Friday 8 May 2015

Product – Arcola, London

[seen 07/05/15]

Do you remember The War on Terror? In this brave new austerity world, it has been quietly dropped as *a thing*. Mark Ravenhill’s monologue, Product, is now a decade old.


I remember liking it fine at the time. Ravenhill played the original version himself, in Trav 2, during the Edinburgh Fringe, opening just under a month after 7/7. Terrorism was very now, then.

The plot of product, is: film executive pitches ludicrous film to famous actress. So, the majority of Product’s plot is the plot of this film. It’s a simple device, but a strangely satisfying one that allows Ravenhill both to have cake and to eat cake. And it’s a play that – remarkably – has gotten way better with age, I think. You’d think all that post-9/11 “political theatre” would have evaporated once their nominal subject had been de-written, but in fact Product feels all the more savage a satire now, with the benefit of the ten year hindsight. Targets that might once have felt flimsy, too easy, or maybe unnecessary have been vindicated by time.

If I remember rightly, while I liked it at the time, nothing, no single piece of theatre, was ever going to say everything that needed saying about the events exploding about our ears, but at the same time there was no end of the things.

Now, seen in isolation, on election night, after a week in Berlin thinking about totally different things (people bumped into including: Ravenhill, Mark), Product feels like savage lesson in (recent) history and the value of cynicism. (How quick some people have been to forgive a decade of illegal war, removal of civil liberties, imprisonment without trial, and torture).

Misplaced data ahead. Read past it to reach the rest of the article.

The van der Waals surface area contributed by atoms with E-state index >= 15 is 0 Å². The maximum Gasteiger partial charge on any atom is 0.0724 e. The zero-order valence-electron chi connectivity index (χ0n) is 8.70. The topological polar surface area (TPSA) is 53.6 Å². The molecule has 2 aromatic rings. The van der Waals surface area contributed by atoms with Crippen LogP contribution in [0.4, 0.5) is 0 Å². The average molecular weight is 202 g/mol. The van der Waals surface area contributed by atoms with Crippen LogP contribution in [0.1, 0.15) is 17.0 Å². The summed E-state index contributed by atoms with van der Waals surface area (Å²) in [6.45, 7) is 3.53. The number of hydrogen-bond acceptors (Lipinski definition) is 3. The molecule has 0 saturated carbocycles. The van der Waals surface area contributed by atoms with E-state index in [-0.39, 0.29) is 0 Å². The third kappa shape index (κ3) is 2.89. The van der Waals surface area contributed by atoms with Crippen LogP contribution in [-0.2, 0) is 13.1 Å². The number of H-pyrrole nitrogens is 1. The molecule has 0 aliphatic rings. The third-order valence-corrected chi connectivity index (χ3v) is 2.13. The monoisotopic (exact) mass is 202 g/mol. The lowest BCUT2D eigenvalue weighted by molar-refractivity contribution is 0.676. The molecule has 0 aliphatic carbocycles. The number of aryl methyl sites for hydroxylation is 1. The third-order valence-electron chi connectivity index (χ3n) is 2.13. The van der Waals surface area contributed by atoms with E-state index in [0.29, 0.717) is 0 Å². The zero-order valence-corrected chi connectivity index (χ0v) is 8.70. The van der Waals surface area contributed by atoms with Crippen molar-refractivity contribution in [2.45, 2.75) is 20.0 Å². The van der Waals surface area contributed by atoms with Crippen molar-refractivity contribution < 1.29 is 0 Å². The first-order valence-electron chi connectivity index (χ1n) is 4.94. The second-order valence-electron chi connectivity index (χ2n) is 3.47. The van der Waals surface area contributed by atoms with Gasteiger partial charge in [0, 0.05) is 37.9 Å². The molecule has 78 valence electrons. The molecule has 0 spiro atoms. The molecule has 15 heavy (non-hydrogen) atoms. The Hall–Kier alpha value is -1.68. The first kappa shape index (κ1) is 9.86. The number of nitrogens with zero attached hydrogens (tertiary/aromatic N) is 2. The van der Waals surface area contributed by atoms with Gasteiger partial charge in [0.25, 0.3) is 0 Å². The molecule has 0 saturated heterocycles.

The plot of the film-within-the-play, “Mohammed and Me” (!), is a kind of action rom-com: basically, imagine a man from al Qaeda filling the gap in Bridget Jones’s life that shopping just can’t reach.

Where Ravenhill’s performance was eerie, sarcastic, ironic and sinister (all in a good way), Olivia Poulet’s runs a real gamut – acting out more bits of the film, script always in hand; where Ravenhill’s film executive was sardonic, Poulet’s is needy, desperate, pleading. When Ravenhill *said* he really needed Famous Actress to be in the project, you got the impression that this was just him unnecessarily blowing smoke up her ass. Poulet’s version *really* needs it. Where Ravenhill’s production became about male power over women – the film script’s insistence on the sexuality of the leading actress in that context was overwhelmingly troubling – in Poulet’s hands it becomes more interestingly about one woman, who has bought into an anti-woman system, trying to sell that system to another woman. A woman who, here, plainly doesn’t need or want it.

Olivia Poulet’s performance is understated – well, she understatedly sells us a Very Overstated Performance by the film exec with brilliant comic intelligence (Poulet’s not the disastrously unaware exec.). Robert Shaw’s production intelligently lets performance and script do the work (Gillian Argo’s simple design of coloured carpet tiles, green hanging blinds and chair, are more than enough).

Running at fifty minutes, it feels silly saying this, but it’s a really *enjoyable* way of spending a night at the theatre. Punchy and provocative enough to still make you wince while you laugh, and intelligent enough to offer a finely sketched overview of how Western Ideology infects far beyond the political into every aspect of the personal, there are much worse ways you could spend time/money. And that’s what we really want to know in a consumer society.
Sex and the City 2 LINK

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